Energy, and access to energy, are essential to human life, civilisation and development. A number of energy issues - including energy security, energy prices and the polluting emissions for energy use - now have high prominence on global agendas of policy and diplomacy. In addressing these and other global energy issues, the purpose of this book is to lay out the broad global energy landscape, exploring how these issues might develop in coming decades, and the implications of such developments for energy policy. There are great uncertainties, which will be identified, in respect of some of these issues, but many of the defining characteristics of the landscape are clear, and the energy policies of all countries will need to be broadly consistent with these if they are to be feasible and achieve their objectives. The book therefore provides information about and analysis of energy and related resources, and the technologies that have been and are being developed to exploit them that is essential to understanding how the global energy system is developing, and how it might develop in the future. But its main focus is the critical economic, social, political and cultural issues that will determine how energy systems will develop and which technologies are deployed, why, by whom, and who will benefit from them. The book has three Parts. Part I sets out the current global context for energy system developments, outlining the essential trends of global energy supply and demand, and atmospheric emissions, from the past and going forward, and their driving forces. Part II explores the options and choices, covering both energy demand and energy supply, facing national and international policymakers as they confront the challenges of the global context outlined in Part I. Part III of the book brings together the discussion in Parts I and II with consideration of possible global energy and environmental futures, and of the energy policy choices which will determine which future actually comes to pass.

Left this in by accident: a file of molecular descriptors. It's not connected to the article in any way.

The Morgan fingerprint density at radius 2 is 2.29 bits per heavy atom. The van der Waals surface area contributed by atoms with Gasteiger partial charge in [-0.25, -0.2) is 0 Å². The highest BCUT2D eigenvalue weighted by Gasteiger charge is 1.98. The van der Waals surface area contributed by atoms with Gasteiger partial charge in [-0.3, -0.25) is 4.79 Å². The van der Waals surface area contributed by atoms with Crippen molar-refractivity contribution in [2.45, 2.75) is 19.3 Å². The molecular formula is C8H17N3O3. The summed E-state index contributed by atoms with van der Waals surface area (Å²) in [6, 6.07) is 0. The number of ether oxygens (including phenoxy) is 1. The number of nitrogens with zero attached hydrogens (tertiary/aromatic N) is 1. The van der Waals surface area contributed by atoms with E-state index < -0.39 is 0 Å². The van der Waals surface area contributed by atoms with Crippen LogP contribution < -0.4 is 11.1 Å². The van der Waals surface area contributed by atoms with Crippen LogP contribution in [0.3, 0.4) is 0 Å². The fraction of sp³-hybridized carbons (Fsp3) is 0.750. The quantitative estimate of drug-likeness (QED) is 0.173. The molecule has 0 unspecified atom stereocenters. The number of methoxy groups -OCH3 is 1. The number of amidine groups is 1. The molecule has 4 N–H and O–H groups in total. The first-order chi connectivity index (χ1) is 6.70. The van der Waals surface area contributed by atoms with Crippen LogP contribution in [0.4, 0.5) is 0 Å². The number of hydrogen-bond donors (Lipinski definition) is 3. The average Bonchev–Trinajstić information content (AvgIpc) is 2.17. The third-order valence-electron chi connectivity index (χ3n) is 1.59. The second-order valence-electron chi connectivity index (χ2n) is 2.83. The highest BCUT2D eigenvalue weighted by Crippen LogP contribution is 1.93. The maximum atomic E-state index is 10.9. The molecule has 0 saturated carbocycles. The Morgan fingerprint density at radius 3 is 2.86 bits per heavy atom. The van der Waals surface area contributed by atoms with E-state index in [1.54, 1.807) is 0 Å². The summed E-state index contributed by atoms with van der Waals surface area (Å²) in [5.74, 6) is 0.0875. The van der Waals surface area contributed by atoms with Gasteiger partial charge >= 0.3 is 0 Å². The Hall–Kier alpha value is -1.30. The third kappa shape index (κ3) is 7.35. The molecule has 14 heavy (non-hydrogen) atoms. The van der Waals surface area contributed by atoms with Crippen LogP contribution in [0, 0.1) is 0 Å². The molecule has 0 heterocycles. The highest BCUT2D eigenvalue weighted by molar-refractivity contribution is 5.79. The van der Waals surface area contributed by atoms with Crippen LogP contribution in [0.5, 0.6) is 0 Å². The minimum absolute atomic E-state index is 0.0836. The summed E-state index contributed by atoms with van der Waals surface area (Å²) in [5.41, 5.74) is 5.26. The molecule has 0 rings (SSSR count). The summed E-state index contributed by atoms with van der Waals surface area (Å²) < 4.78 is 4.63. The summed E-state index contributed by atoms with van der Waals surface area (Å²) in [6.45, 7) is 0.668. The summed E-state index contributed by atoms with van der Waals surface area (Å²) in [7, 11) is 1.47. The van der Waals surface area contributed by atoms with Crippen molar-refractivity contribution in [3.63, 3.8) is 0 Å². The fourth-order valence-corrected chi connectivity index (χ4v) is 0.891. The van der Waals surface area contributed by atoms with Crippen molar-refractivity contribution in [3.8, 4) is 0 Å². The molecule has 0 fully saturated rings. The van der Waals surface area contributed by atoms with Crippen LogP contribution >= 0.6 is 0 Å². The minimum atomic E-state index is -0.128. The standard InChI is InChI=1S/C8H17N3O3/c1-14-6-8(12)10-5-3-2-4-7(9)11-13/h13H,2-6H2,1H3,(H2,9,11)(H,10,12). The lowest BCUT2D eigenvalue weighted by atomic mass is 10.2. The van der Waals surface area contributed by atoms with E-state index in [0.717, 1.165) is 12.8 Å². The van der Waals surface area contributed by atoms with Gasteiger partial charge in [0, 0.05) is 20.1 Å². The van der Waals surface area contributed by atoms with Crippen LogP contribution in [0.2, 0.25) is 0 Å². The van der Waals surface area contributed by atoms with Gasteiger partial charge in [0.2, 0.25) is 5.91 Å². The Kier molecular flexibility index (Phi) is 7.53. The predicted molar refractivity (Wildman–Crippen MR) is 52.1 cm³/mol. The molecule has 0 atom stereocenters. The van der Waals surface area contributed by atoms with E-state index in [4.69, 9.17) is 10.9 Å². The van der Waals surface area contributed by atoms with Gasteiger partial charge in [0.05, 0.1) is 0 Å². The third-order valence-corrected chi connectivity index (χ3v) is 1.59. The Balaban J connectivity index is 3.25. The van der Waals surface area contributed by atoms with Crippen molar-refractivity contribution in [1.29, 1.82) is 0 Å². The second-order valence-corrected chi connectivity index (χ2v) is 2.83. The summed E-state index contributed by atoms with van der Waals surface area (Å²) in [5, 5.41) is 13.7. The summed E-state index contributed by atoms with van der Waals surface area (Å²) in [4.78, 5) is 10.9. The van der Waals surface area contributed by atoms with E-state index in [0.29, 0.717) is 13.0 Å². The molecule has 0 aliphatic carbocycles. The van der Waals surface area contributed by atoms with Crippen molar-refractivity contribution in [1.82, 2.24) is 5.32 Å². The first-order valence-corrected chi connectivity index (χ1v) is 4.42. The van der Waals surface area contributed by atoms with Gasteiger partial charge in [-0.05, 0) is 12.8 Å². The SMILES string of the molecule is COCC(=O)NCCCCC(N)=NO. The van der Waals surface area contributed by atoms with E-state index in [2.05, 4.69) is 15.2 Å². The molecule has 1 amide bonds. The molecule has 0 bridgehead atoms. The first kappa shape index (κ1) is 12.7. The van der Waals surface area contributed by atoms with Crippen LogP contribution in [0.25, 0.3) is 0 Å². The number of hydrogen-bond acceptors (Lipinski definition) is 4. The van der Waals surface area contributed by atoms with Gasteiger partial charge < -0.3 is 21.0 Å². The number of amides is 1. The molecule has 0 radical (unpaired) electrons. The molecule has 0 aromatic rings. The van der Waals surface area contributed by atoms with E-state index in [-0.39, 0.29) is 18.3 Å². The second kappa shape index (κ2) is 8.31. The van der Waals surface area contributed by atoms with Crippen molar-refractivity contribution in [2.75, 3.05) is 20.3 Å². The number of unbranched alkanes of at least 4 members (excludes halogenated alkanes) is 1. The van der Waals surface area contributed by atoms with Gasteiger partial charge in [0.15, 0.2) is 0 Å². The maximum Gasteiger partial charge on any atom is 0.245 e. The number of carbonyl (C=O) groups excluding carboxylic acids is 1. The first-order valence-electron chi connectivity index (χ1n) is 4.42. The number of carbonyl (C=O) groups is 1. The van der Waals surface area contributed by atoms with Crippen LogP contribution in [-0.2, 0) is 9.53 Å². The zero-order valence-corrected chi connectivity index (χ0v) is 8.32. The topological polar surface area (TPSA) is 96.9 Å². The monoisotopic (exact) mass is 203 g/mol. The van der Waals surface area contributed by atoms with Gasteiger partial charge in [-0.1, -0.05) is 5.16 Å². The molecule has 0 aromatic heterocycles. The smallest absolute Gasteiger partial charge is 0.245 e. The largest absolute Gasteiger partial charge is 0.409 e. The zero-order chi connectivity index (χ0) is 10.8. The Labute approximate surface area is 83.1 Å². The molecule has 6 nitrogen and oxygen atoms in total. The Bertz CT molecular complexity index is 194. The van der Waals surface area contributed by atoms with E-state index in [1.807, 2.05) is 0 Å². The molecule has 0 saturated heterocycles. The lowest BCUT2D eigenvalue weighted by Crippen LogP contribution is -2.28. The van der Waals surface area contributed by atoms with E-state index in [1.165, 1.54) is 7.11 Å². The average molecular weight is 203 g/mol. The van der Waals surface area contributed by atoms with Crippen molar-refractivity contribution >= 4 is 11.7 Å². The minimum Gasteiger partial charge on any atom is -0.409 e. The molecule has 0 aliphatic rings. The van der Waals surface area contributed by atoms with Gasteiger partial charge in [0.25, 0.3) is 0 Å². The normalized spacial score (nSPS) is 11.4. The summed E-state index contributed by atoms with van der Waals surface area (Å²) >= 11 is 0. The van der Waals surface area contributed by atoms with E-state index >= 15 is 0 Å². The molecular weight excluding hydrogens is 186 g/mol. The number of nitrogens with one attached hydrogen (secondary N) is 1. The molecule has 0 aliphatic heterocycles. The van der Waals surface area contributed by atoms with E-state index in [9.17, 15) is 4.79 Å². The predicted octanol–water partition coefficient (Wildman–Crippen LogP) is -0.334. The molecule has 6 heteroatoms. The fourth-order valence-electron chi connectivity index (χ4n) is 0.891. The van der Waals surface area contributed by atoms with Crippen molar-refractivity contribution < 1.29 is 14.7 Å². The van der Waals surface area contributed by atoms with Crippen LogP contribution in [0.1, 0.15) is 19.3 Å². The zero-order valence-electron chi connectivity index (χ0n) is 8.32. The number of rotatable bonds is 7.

|Publisher:||Oxford University Press|
|Product dimensions:||7.50(w) x 9.70(h) x 1.50(d)|
About the Author
Paul Ekins, Deputy Director, UK Energy Research Centre (UKERC) and Director and Professor of Resources and Environmental Policy, UCL Institute for Sustainable Resources, University College London,Mike Bradshaw, Professor of Global Energy, Warwick Business School,Jim Watson, Research Director, UK Energy Research Centre
Paul Ekins has a Ph.D. in economics from the University of London and is Professor of Resources and Environmental Policy and Director of the UCL Institute for Sustainable Resources, University College London. He is also Deputy Director of the UK Energy Research Centre, in charge of its Energy Resources and Vectors theme. He was a Member of the Royal Commission on Environmental Pollution from 2002-2008. Paul Ekins' academic work focuses on the conditions and policies for achieving an environmentally sustainable economy, concerning which he has written numerous books, papers and articles, including Global Warming and Energy Demand (co-Ed., Routledge, 1995), Economic Growth and Environmental Sustainability: the Prospects for Green Growth (Routledge, London, 2000), Carbon-Energy Taxation: Lessons from Europe (co-Ed, Oxford University Press, Oxford, 2009), and Energy 2050: the Transition to a Secure, Low-Carbon Energy System for the UK (co-Ed, Earthscan, London, 2011).